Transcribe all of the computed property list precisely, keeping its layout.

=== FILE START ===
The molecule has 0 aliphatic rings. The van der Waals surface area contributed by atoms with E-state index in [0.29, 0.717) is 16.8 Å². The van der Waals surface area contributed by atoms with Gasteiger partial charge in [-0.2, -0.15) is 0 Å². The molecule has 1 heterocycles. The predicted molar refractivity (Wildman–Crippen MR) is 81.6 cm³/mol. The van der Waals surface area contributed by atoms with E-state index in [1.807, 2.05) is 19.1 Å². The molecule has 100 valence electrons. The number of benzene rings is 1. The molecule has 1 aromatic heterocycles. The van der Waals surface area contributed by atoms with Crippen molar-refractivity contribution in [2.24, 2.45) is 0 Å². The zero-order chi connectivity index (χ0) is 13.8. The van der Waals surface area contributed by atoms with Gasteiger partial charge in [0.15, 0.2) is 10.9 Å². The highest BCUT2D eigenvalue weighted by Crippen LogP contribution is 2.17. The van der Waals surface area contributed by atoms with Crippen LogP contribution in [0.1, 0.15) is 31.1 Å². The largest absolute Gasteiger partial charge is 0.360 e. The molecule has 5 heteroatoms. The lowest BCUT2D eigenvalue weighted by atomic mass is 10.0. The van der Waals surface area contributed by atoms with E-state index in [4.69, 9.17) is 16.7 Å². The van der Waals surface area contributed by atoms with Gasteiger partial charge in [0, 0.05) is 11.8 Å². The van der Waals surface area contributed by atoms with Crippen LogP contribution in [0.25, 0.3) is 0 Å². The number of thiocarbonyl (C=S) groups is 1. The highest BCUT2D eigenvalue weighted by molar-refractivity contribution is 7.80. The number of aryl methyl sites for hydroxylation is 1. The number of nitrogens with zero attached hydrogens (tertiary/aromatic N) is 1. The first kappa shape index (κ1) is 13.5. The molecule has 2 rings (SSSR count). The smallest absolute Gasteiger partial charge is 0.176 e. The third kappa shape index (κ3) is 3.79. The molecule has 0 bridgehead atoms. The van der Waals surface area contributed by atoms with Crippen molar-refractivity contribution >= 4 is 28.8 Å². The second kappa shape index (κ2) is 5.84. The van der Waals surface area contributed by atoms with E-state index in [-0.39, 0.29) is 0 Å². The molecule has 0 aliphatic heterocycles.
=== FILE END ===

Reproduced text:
The molecule has 0 aliphatic rings. The van der Waals surface area contributed by atoms with E-state index in [0.29, 0.717) is 16.8 Å². The van der Waals surface area contributed by atoms with Gasteiger partial charge in [-0.2, -0.15) is 0 Å². The molecule has 1 heterocycles. The predicted molar refractivity (Wildman–Crippen MR) is 81.6 cm³/mol. The van der Waals surface area contributed by atoms with E-state index in [1.807, 2.05) is 19.1 Å². The molecule has 100 valence electrons. The number of benzene rings is 1. The molecule has 1 aromatic heterocycles. The van der Waals surface area contributed by atoms with Crippen molar-refractivity contribution in [2.24, 2.45) is 0 Å². The zero-order chi connectivity index (χ0) is 13.8. The van der Waals surface area contributed by atoms with Gasteiger partial charge in [0.15, 0.2) is 10.9 Å². The highest BCUT2D eigenvalue weighted by Crippen LogP contribution is 2.17. The van der Waals surface area contributed by atoms with Crippen LogP contribution in [0.1, 0.15) is 31.1 Å². The largest absolute Gasteiger partial charge is 0.360 e. The molecule has 5 heteroatoms. The lowest BCUT2D eigenvalue weighted by atomic mass is 10.0. The van der Waals surface area contributed by atoms with E-state index in [4.69, 9.17) is 16.7 Å². The van der Waals surface area contributed by atoms with Gasteiger partial charge in [0, 0.05) is 11.8 Å². The van der Waals surface area contributed by atoms with Crippen LogP contribution in [0.25, 0.3) is 0 Å². The number of thiocarbonyl (C=S) groups is 1. The highest BCUT2D eigenvalue weighted by molar-refractivity contribution is 7.80. The number of aryl methyl sites for hydroxylation is 1. The number of nitrogens with zero attached hydrogens (tertiary/aromatic N) is 1. The first kappa shape index (κ1) is 13.5. The molecule has 2 rings (SSSR count). The smallest absolute Gasteiger partial charge is 0.176 e. The third kappa shape index (κ3) is 3.79. The molecule has 0 bridgehead atoms. The van der Waals surface area contributed by atoms with Crippen molar-refractivity contribution >= 4 is 28.8 Å². The second kappa shape index (κ2) is 5.84. The van der Waals surface area contributed by atoms with E-state index in [-0.39, 0.29) is 0 Å². The molecule has 0 aliphatic heterocycles.